Presentation: Kelly Cross and Paulo Gregory Harris, Transit Choices
Topic: “The Vision for Transit Choices Guiding Principles”
- Vision to Reality – Two Concrete Steps
- What do the Guiding Principles look like in reality to implement in the streets of Baltimore? It is imperative that the public understand the overall vision/goal of the Guiding Principles for buy in and support.
- In order to get Complete Streets implemented a recommendation was made to pick a series of high profile intersections in areas throughout the City to make examples of Complete Streets. High-impact/low cost–intersection conversions can be done for $50K to $200K.
- Streetcar Prototype:
- A longer-term implementation strategy of 3-5 years.
- Picking a high-traffic/highly visible route to implement a prototype of streetcar service.
- A project in the $20M – $30M range.
- Connecting Penn North Metro station to the intersection of Broadway and North Avenue.
- Kelly Cross and Paulo Gregory Harris: in partnership with the city, pick neighborhoods and communities that are being neglected by reliable, efficient mass transportation. We need to pay attention to all folks, not just those along the Charles Street corridor. A streetcar prototype from North Avenue to Broadway was suggested because transit is underserved along North Avenue.
- Robbyn Lewis expressed her enthusiasm about the “Quick Hits” recommendations because they are small interventions that can produce and engage neighborhoods on the verge of change, and voted Patterson Park for a “test” case. Additionally, Robbyn stated that streetcars are a fantastic idea, citing “H” street in Washington, D.C. and urged the group to think about an inclusive design process by creating an advisory group and engaging the business community.
- Paulo Gregory Harris recommended that the group think through the economic development aspect of what streetcars can bring to a city. Working with communities/neighborhoods early to make internal preparations is important and could turn North Avenue into a thriving black community.
- Chris Merriam expressed that although he does not oppose the streetcar, the priority should be the implementation of Complete Streets.
- Celeste Chavis supported the exploration of a streetcar prototype model.
Discussion: Jimmy Rouse, Transit Choices
Topic: “Next Steps for Transit Choices Work Groups”
- Members of Transit Choices will be meeting quarterly with Khalil, Zaied (Director of Operations Mayor’s Office), William Johnson (Director CityDOT), Robert Smith (Administrator & CEO MTA) and Danyell Diggs (Special Assistant to the Secretary MDOT). Monthly, meetings will be held with the agency staff to further discuss the implementation of the “Quick Hits” list.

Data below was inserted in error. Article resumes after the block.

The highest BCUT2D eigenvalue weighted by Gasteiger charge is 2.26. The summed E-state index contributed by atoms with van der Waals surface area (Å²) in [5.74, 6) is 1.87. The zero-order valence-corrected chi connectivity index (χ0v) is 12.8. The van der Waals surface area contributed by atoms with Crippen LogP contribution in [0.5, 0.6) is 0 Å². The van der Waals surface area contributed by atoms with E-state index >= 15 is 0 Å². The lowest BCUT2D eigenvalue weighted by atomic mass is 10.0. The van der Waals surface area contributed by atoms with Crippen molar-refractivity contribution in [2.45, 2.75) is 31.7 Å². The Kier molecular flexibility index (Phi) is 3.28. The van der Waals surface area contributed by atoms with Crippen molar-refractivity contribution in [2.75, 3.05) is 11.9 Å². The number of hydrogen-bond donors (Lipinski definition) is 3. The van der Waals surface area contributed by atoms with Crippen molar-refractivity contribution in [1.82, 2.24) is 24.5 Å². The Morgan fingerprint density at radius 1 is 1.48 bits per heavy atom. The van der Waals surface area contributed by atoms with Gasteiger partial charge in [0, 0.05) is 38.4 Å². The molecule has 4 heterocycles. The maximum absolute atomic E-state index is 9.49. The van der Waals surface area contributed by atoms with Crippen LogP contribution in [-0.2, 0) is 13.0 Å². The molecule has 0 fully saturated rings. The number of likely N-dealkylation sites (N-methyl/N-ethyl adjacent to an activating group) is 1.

- The job ahead for the five modal work groups is to be working on a longer term vision. There is plenty of work to do and Jimmy is delighted to have everyone involved because we are an inclusive group.
- All work groups need to develop a vision for how each mode would fit into an integrated transit system.
- The Rail Transit work group will look at their list of “Quick Hits” to give both the City and State specific recommendations for implementation. Additionally, the group will explore a longer range vision to integrate all modes of rail transit which will include working with the Central Maryland Transportation Alliance (CMTA) to discuss regional transportation to Towson, White Marsh and Columbia. The ultimate goal is to work collaboratively, rather than silos.
- Land use and economic development are important topics for discussion. A separate sub-group should be created to think through innovative ideas.
- Jeremy Pomp: car share is a component of every mode of transit, and should be accessible. Bike share hubs near car share hubs could create multi-modal transit opportunities.
- Yolanda Takesian made the point that economic development as it relates to the “Quick Hits” is important. Further, regarding “Complete Streets” we should take an intersection and make improvements to create high visibility.
- Paulo Gregory Harris Paulo suggested that each work group look at opportunities for car and bike share maintenance to promote community economic development. The maintenance work should be done in the city to open up jobs, both locally and regionally.
- Benoit Mayaux asked about the next steps for the Vision Guiding Principles. It was agreed that Kelly Cross would organize a meeting to talk through the Principles unitarily to come up with revised language for the document.